Boom V, et al. Evidence-based diagnosis and treatment of macrophage activation syndrome in systemic juvenile idiopathic arthritis. Pediatr Rheumatol Online J. 2015 Dec 3;13(1):55.
Macrophage activation syndrome (MAS) is a severe and potentially lethal complication of several inflammatory diseases but seems particularly linked to systemic juvenile idiopathic arthritis (sJIA). Standardized diagnostic and treatment guidelines for MAS in sJIA are currently lacking. The aim of this systematic literature review was to evaluate currently available literature on diagnostic criteria for MAS in sJIA and provide an overview of possible biomarkers for diagnosis, disease activity and treatment response and recent advances in treatment.
Ravelli A, et al. Macrophage activation syndrome. Hematol Oncol Clin North Am. 2015 Oct;29(5):927-41.
Macrophage activation syndrome (MAS) is a potentially life-threatening complication of rheumatic disorders that occurs most commonly in systemic juvenile idiopathic arthritis. In recent years, there have been several advances in the understanding of the pathophysiology of MAS. Furthermore, new classification criteria have been developed. Although the place of cytokine blockers in the management of MAS is still unclear, interleukin-1 inhibitors represent a promising adjunctive therapy, particularly in refractory cases.
Sen ES, et al. Macrophage activation syndrome. Indian J Pediatr. 2016 Mar; 83(3): 248-253.
Macrophage activation syndrome (MAS) is a potentially life-threatening complication of rheumatic diseases such as systemic juvenile idiopathic arthritis (sJIA) and systemic lupus erythematosus. It is often considered a type of secondary hemophagocytic lymphohistiocytosis (HLH) and results from over-activation of T lymphocytes and macrophages leading to a “cytokine storm”. Characteristic features are persistent fever, lymphadenopathy, hepatosplenomegaly, cytopenias (anemia, leucopenia, thrombocytopenia), raised C-reactive protein, falling erythrocyte sedimentation rate, hypofibrinogenemia, transaminitis, hypertriglyceridemia and extreme hyperferritinemia often associated with multi-organ impairment. Key to its management is early recognition of MAS which may be difficult due to similarity to systemic sepsis or flares of the underlying rheumatic disease. To aid with this process, criteria for the diagnosis of MAS in patients with sJIA derived by international consensus have been published. Although bone marrow biopsy showing hemophagocytosis is strongly supportive it is not essential for diagnosis. Together with appropriate supportive care, first-line treatment is high-dose intravenous corticosteroids with cyclosporin or intravenous immunoglobulin (IVIg) added if there is not initial response. Although etoposide is used by hematologists in treatment of HLH, there are concerns regarding organ toxicity and bone marrow suppression which weigh against its use in initial management of MAS. With increasing understanding of the pathogenesis of MAS, use of drugs targeting specific cytokines has been reported in case series. The relatively rapid effectiveness of anakinra, a recombinant IL-1 receptor antagonist, has been documented. Further studies of this and other biologic agents are required to identify the most effective and safest treatment option for refractory MAS.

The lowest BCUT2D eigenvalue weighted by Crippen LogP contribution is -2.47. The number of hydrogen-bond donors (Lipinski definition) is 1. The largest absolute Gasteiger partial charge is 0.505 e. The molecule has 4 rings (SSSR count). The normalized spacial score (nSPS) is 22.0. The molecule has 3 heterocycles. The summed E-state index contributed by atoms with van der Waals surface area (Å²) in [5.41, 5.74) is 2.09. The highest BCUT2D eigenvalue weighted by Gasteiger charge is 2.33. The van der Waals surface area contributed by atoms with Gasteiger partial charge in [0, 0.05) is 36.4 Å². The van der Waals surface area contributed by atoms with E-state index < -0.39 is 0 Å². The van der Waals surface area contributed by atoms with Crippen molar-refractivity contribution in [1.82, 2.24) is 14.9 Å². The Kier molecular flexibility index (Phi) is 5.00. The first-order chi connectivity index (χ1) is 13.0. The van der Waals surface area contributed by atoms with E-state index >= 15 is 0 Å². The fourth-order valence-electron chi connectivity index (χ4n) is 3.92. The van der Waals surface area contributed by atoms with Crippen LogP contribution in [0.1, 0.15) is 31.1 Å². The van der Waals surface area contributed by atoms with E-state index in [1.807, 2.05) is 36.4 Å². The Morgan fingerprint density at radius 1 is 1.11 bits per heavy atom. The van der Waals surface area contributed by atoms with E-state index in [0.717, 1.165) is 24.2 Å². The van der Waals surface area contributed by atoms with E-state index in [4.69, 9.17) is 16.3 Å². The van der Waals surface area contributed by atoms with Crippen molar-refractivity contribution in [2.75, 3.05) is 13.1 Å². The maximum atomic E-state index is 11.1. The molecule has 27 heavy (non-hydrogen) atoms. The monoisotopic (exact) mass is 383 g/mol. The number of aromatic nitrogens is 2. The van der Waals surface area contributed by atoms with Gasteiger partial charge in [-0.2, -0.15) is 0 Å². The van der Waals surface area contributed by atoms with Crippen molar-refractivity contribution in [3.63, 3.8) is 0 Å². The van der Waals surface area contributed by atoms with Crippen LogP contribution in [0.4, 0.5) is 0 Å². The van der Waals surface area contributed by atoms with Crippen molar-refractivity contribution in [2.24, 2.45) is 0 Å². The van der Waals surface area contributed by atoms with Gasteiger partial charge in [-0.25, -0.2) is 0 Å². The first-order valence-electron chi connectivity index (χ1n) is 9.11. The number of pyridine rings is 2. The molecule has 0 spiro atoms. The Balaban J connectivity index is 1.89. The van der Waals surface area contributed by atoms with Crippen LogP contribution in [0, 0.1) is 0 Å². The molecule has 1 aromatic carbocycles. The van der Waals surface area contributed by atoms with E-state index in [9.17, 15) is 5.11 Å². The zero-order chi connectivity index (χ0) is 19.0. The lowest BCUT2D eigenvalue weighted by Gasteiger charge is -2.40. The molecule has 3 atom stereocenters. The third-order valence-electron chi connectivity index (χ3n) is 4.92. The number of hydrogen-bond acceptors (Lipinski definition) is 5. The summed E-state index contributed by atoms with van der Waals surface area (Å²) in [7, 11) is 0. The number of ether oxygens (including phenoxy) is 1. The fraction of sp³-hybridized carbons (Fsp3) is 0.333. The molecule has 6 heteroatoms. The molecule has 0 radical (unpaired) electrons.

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Ravelli A, et al. Macrophage activation syndrome as part of systemic juvenile idiopathic arthritis: diagnosis, genetics, pathophysiology and treatment. Genes Immun. 2012 Jun;13(4):289-98.
Macrophage activation syndrome (MAS) is a severe, frequently fatal complication of systemic juvenile idiopathic arthritis (sJIA) with features of hemophagocytosis leading to coagulopathy, pancytopenia, and liver and central nervous system dysfunction. MAS is overt in 10% of children with sJIA but occurs subclinically in another 30-40%. It is difficult to distinguish sJIA disease flare from MAS. Development of criteria for establishing MAS as part of sJIA are under way and will hopefully prove sensitive and specific. Mutations in cytolytic pathway genes are increasingly being recognized in children who develop MAS as part of sJIA. Identification of these mutations may someday assist in MAS diagnosis. Defects in cytolytic genes have provided murine models of MAS to study pathophysiology and treatment. Recently, the first mouse model of MAS not requiring infection but rather dependent on repeated stimulation through Toll-like receptors was reported. This provides a model of MAS that may more accurately reflect MAS pathology in the setting of autoinflammation or autoimmunity. This model confirms the importance of a balance between pro- and anti-inflammatory cytokines. There has been remarkable progress in the use of anti-pro-inflammatory cytokine therapy, particularly against interleukin-1, in the treatment of secondary forms of MAS, such as in sJIA.
More PubMed results on MAS.